First, we must continue to prioritise the collection and application of gender-disaggregated data to design and implement gender-sensitive policies and programs. Governments should also continue to implement policies that promote gender equality in education, in particular STEM subjects such as science, technology, engineering, and mathematics. This is crucial to ensuring that women and girls are equipped with the skills required to participate meaningfully in the digital economy.

Socio-cultural norms that limit women’s access to digital technologies must also be challenged through community outreach programs that educate both men and women on the benefits of digital literacy. This should be done alongside efforts to increase access to reliable electricity and internet infrastructure, especially in rural areas.

Efforts to reduce the cost of digital devices and internet access must continue to be prioritised to improve affordability and increase access. People should not have to choose between being able to eat or accessing digital platforms. The safety of women and girls on digital platforms must be a priority, women and girls across the continent should feel safe to navigate the internet and leverage digital technologies.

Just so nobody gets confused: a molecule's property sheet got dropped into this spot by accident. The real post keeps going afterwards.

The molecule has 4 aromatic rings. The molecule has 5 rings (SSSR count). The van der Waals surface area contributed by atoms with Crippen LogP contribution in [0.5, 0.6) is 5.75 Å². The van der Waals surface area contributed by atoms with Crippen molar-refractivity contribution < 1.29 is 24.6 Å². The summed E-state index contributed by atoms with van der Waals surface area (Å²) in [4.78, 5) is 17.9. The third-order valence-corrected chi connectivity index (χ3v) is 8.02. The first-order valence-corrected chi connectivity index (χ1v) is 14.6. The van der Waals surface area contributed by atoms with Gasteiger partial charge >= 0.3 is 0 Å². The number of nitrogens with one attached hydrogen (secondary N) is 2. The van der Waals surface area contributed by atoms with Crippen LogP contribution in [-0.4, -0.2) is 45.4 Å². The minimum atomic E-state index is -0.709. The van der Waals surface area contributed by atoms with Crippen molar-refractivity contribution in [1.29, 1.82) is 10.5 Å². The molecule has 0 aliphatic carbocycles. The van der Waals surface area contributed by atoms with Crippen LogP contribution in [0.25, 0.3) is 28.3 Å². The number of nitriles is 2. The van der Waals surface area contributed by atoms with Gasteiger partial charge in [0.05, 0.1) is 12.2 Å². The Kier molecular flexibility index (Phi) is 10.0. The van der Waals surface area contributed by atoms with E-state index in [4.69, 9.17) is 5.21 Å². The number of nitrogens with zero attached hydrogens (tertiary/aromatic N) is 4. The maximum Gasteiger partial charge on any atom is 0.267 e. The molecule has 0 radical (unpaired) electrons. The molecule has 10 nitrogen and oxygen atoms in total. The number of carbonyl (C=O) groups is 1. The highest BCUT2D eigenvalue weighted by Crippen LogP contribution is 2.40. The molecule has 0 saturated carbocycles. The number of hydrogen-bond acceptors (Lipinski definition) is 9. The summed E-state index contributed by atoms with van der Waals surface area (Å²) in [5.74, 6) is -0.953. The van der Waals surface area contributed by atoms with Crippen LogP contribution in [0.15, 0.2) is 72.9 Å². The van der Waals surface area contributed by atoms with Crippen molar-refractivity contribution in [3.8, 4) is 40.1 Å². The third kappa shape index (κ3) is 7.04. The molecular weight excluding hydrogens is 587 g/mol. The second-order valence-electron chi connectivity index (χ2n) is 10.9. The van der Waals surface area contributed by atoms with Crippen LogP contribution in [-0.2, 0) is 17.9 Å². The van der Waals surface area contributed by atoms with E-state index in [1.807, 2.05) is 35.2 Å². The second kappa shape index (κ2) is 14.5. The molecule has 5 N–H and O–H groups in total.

Finally, it is imperative to maintain the continuity of digital literacy programs that currently exist while simultaneously incorporating emerging technologies into their curriculum. It may seem that there is a plethora of digital skills and literacy programming readily available, however, until the digital gender gap no longer exists, these programs will continue to be valuable. It is therefore imperative that new programs being designed for AI and other emergent technologies have gender equity at the forefront of their design to ensure women are involved early and to avoid potential inherited bias.

In conclusion, the economic, social, and human rights implications of the digital gender gap cannot be overstated, and stakeholders must work together to bridge this gap. As the world becomes increasingly digitised, we cannot afford to leave half of Africa behind.


Photo credit: Pixabay

About the author

Simbo Olatoregun

Simbo Olatoregun

Simbo is a 2022/23 Master of Public Policy student at LSE. She has over a decade’s experience creating and delivering digital access/equity programs for women and youth across the Sub-Saharan Africa. She can be reached on LinkedIn - https://www.linkedin.com/in/olasimbo/

Posted In: Gender

Leave a Reply

Bad Behavior has blocked 83901 access attempts in the last 7 days.